See also: colour, mast, nail

nail one's colors to the mast

Adopt an unyielding attitude. This nineteenth-century expression alludes to flying a flag from a ship’s mast. If the flag is nailed to the mast, it cannot be hauled down. Sir Walter Scott may have been the first to put it in writing: “Stood for his country’s glory fast, And nailed her colours to the mast” (Marmion, 1808). Although the days of flag-flying sailing ships are in the past, the expression lives on. It appeared in Great Outdoors (Sept. 27, 1989): “The prince neatly side-stepped nailing his colours to the mast in the national parks debate.”
See also: color, mast, nail
References in periodicals archive ?
Tractors move in to clear the rubble of the collapsed mast as the new temporary BBC2 mast is started ANDREW VARLEY
Rising out of the rubble of the TV mast that collapsed at Emley Moor, is a new 307ft temporary mast.
Pathology of the Mast Cell Tumour in a Chippiparai Dog.
Prognosis following surgical excision of canine cutaneous mast cell tumours with histopathologically tumour-free versus incompletely resected canine mast cell tumours: a randomized, double-blind, placebo-controlled study.
Mast cell activation can lead to release of three distinct classes of bioactive molecules, depending on the type of stimuli and receptor involved: preformed mediators stored in their granules that are rapidly released (within seconds to minutes); de novo synthesized lipid mediators, prostaglandins, and leukotrienes (minutes); and a variety of cytokines and chemokines that are produced following their transcription and translation (hours).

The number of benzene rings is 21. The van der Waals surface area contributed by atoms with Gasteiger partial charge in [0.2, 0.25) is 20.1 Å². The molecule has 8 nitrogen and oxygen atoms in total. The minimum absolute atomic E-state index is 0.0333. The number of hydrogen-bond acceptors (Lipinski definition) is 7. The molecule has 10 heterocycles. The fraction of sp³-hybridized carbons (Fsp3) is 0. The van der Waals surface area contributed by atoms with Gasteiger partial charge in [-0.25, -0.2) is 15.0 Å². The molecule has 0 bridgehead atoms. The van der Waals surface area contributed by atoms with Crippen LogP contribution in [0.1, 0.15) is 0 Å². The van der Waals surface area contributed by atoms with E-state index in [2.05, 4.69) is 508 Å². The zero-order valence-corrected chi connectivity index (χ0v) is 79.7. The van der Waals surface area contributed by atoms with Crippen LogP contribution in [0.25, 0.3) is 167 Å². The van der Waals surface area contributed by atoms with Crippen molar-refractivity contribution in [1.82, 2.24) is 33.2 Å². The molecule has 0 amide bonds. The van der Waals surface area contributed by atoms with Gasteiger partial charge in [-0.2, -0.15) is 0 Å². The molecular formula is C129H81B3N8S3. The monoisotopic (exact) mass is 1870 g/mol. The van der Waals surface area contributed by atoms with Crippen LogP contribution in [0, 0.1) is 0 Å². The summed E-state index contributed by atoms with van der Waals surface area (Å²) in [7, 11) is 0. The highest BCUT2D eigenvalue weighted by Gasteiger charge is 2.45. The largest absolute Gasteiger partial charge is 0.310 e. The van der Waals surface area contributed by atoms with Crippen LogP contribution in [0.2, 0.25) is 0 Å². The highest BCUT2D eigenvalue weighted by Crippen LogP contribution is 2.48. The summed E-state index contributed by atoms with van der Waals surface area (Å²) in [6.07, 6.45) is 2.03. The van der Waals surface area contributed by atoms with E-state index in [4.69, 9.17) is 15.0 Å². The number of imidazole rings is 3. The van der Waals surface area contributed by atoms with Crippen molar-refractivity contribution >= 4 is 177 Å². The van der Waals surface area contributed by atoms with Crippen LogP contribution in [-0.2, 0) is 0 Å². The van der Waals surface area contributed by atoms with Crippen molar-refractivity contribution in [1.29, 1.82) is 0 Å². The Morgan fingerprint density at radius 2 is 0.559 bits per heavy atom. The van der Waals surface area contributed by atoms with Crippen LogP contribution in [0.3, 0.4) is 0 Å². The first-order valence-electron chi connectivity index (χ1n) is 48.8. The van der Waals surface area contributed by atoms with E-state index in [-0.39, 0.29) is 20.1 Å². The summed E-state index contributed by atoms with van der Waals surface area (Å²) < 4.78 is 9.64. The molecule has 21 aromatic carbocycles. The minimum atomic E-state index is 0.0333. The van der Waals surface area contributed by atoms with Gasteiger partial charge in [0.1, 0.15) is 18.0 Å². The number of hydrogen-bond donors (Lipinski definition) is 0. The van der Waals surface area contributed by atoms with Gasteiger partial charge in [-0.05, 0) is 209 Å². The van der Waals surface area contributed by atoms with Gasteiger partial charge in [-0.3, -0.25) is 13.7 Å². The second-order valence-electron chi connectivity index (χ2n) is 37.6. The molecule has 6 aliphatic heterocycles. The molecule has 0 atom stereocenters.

Mast cell degranulation is also observed in many IgE-independent processes, such as degranulation induced by thrombin, IgG complexes, neuropeptides, and complement-derived anaphylatoxins [44-47].
They were thus able to conclude that mast cell progenitors did not require stem cell factor.
Under the deal, the stockholders of Savara would become the majority owners of Mast. The all-stock deal values Mast at USD 36.5m.
Bonferroni test showed a significant difference in the mast cell count between acute appendicitis and chronic appendicitis; there was a significant difference in the mast cell count between chronic appendicitis and appendix not showing features of inflammation.
This is a low-profile mast combining the features of the company's conventional Model 76IR search periscope and its Model 86 optronic mast (see above).
Mast tends to be very high in carbohydrates, so wild animals can use it to quickly put on weight and improve body condition after the typical summer nutritional stress period.
Staining patterns were compared with those of nonneoplastic mast cells in staging bone marrow specimens that were negative for malignant neoplasm obtained from patients with non-Hodgkin lymphoma.
Studies on mast cells in normal and various pathologic conditions have shown them to be complex, well-engineered, and multi functional cells playing an essential role in acquired and innate immunity.
Committee vice-chairman MP Adnan Al Malki claimed telecom masts were a main source of illness and sickness among children, when they are erected near schools and kindergartens - despite studies
"What we want is to resolve these masts situation and organise it instead of the chaos we are witnessing.